Circus Maximus: The Economic Gamble Behind Hosting the Olympics and the World Cup
Brookings Institution Press, 2015
Buy: book | ebook
In a way, everything about Andrew Zimbalist’s Circus Maximus is great. The book is thoroughly researched, thoroughly argued—hard to find a hole in its logic. And yet: how devastating. Zimbalist draws from an apparently bottomless well of examples of cities and countries who turn their well-being inside-out in an attempt to host the biggest, grandest Games—a family shoving themselves into bankruptcy by insisting their dinner party have silk napkins, a private chef, gold-speckled sundaes.
The sheer volume of information, all of it pointing to the same conclusion, is hard to argue with: a country who doesn’t already have massive stadium infrastructure in place should never attempt to host these outsized tournaments. Zimbalist frequently points to the only two financially successful tournaments in recent history—the 1984 Los Angeles Olympics and the 1992 Barcelona Olympics—because they provide such a stark contrast with the mess that every other tournament has left in its wake, its final stadium-building bill simply too large for any country to responsibly volunteer paying. There are the business atrocities, yes—the 2008 Beijing Olympics earned a tenth of what it cost&mbdash;but too frequently there are human rights atrocities on top of it: at the time the book was written, over a thousand migrant workers had died while constructing stadiums for the 2022 World Cup in Qatar.Continue Reading
Early last month, PEN International publicly condemned the killing of Thai poet Mainueng K. Kunthee. The poet had been shot to death on April 23rd, presumably because of his public criticisms of the monarchy and Thailand’s lèse majesté law. Known as a poet of the people, Kunthee was immensely popular; his work “spoke of social justice, the rights of the poor, and in protest of laws against free expression.”
After Kunthee’s death, free expression became even more suppressed in Thailand–thus the PEN condemnation six weeks later. “PEN International is deeply concerned for the safety of writers, academics and activists in Thailand,” the report states, “who are increasingly at risk of attack and imprisonment solely for the peaceful expression of their opinions…”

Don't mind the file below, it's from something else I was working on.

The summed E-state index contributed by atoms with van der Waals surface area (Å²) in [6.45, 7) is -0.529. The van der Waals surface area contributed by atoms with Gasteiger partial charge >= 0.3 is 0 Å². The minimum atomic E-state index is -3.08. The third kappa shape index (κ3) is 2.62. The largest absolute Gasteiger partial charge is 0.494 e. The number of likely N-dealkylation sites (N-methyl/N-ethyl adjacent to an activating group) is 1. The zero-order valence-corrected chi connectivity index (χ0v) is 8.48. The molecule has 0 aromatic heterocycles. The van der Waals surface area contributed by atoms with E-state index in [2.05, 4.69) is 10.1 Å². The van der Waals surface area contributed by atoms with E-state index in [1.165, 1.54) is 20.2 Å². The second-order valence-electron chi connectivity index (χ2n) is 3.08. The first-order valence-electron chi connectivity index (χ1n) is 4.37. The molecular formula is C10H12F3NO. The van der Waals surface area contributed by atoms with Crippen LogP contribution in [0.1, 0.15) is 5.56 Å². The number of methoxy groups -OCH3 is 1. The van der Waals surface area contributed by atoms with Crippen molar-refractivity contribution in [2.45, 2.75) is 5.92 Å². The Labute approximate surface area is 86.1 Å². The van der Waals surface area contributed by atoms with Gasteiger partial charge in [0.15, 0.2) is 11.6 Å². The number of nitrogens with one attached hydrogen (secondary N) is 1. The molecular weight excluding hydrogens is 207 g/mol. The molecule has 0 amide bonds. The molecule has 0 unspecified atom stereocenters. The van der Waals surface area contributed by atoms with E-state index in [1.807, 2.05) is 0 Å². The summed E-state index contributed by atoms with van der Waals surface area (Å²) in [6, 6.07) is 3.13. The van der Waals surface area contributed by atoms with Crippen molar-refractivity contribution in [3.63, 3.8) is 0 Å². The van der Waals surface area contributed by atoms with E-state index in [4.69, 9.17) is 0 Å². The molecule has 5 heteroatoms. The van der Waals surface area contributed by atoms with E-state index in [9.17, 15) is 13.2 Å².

PEN’s report and condemnation recirculated the story on June 10th, with write-ups in LA Times and The Poetry Foundation, among others. As it happens, three days later, the New York Times published a piece entitled “Poetry: Who Needs It?”–in which the author summarizes and laments the overarching neglect–if not general loathing–of poetry today.Continue Reading
One morning in late September, I found myself backstage at the “Annual Day of Peace” in Covington, KY—an event that kicks off October as Domestic Violence Awareness Month. I’d been asked to perform a song I wrote about my family’s history of domestic violence, and was listening as speakers urged the young audience to find—and use—their voices to prevent violence. I wondered how many listeners were writers, performers, artists, and how many might go on to use their art as voice, changing their communities in the process.
Leaving that day and re-entering the media binge on the word “shutdown,” I couldn’t help thinking about writers around the globe: how we use our voices; whether (and how) we’re heard. I also couldn’t help thinking of Audre Lorde:
We lose our history so easily, what is not predigested for us by the New York Times, or the Amsterdam News, or Time magazine. Maybe because we do not listen to our poets…
Creative writing has the potential to change perceptions, elevate public discourse, inform, protest, and/or bring awareness to difficult issues and situations. Could we do more with this potential? Should we?
Before anyone gets politi-scared, hark! I don’t believe writers should start “politicizing” all our work, or Woodie-Guthrie-ing our poems for the greater good. But I do believe that if we’re moved by any current economic, cultural, political, and/or social suffering, there’s a place for us—and our craft—in the fray.
But how? Where? If you’re interested in finding your writerly place in this kind of work, here are three steps even non-“activist” writers can take to dive in:
- Identify Our Stories
- Re-imagine “Going Public,” and
- Chuck “Art for Art’s Sake.”